What’s the idea?
Get away from the digital world and regain your connection with nature by starting an allotment garden.
What’s the story?
I took over my allotment garden 9 years ago after moving into our new house and it’s brought me both pleasure and pain!
From clearing the ground to harvesting our first vegetables, there’s rarely a dull moment.
We all spend so much time rushing around that it’s nice to do something that slows us down.
People should do this because…?
Having an allotment is great for your mental well-being and should help keep you fit and healthy.
Perhaps you’re struggling for space to grow vegetables at home?
Just imagine sitting in your shed, chatting over a cup of tea with your fellow gardeners at the end of a warm summer day?
It’s also a great place to take the kids and get them into gardening.
They can be quite a commitment but with some preparation, you’ll soon be reaping your harvest.
So here are my tips to get your allotment started.
How do you do it?
Finding an allotment
Start by contacting your local council and find out how to get an allotment.
You usually rent your plot for a year and the allotment manager will advise you about the rules.
Remember that allotment plots are around 250 sq m so be realistic about what you can achieve.
Also, make sure it’s got a water supply nearby.
You may be lucky and take over an existing plot that been well-tended, or like me start with a lot of weeds and scrub!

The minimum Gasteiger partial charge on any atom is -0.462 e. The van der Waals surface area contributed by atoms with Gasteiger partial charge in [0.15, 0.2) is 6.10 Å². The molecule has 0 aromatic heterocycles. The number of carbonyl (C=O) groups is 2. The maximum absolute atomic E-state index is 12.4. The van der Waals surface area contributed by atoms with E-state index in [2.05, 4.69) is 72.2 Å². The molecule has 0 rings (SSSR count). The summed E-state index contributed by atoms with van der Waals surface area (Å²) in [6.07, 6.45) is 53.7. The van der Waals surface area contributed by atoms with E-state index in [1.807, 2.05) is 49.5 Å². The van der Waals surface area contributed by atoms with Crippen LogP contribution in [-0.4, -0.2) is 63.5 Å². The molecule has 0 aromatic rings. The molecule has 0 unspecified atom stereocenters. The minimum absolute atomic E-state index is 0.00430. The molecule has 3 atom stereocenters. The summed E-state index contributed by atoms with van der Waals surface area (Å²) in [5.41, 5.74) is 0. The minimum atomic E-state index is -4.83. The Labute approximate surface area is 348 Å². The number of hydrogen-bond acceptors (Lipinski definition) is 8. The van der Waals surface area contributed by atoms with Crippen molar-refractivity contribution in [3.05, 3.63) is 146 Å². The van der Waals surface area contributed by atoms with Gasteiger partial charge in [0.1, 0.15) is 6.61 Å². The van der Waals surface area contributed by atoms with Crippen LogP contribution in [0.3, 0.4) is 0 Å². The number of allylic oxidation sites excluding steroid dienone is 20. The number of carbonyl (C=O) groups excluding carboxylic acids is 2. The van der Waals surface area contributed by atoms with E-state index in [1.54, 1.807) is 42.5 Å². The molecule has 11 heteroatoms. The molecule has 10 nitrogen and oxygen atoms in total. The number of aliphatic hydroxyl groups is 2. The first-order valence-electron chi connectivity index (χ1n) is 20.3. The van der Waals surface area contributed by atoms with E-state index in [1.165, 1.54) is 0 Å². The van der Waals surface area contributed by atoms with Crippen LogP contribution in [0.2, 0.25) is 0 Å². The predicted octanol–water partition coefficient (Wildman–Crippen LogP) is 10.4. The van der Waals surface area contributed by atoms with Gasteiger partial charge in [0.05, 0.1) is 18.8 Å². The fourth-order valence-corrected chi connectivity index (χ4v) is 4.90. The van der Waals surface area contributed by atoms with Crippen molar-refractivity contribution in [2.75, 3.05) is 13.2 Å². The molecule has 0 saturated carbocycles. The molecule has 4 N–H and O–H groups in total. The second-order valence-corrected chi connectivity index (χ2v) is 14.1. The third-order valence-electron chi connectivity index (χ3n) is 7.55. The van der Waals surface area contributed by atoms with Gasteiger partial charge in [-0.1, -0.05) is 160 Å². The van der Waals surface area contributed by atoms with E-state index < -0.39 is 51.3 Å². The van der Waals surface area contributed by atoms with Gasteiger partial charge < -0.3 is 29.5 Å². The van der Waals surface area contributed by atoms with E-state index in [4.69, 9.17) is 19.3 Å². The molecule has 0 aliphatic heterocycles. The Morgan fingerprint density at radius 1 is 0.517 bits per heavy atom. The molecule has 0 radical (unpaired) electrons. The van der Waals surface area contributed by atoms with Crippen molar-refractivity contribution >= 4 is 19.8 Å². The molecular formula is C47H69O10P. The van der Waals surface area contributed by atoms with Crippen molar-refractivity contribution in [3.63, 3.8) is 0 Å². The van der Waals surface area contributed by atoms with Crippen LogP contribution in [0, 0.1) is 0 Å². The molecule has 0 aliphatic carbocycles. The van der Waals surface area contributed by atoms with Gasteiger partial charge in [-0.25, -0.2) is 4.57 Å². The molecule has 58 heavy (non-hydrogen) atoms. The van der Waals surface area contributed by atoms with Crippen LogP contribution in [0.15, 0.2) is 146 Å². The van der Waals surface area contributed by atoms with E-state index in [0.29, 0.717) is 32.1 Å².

Firstly you should check the site for wildlife such as hedgehogs, frogs and toads and make sure they’re safe.
Then you should buy or rent a petrol strimmer to cut down long grass and weeds and use loppers to clear any brambles or bushes.
You should also clear the site of any junk, bricks, and stones.
If your ground’s difficult to dig, use a rotovator, it’ll make the job much easier.
You’ll still need to dig the plot again to ensure that all the weeds are removed, and you should repeat this several times.
But don’t do this all at once, pace yourself.
If you find a large plot unmanageable, cover one half with black polythene to stop the weeds growing.
Ensure the soil is fertile by adding manure or compost.
Before planting you’ll want to decide how to use the plots space.
Do you want a shed for your tools and perhaps a greenhouse or polytunnel?
Where do you want to put the paths?
You may want to grow your vegetables in raised beds or plant them straight in the ground?
And don’t forget about rotating your crops, so divide up your plot accordingly.
Decide what you’ll grow such as potatoes or radishes?
Now you’re ready for planting!
Stuff you may need
Chat with your fellow gardeners about the tools that they use and some may even be kind and lend you some.
The following are the basic requirements to start your allotment garden:
- Garden fork
- Garden secateurs
- Watering can
- Petrol strimmer
- Gardening gloves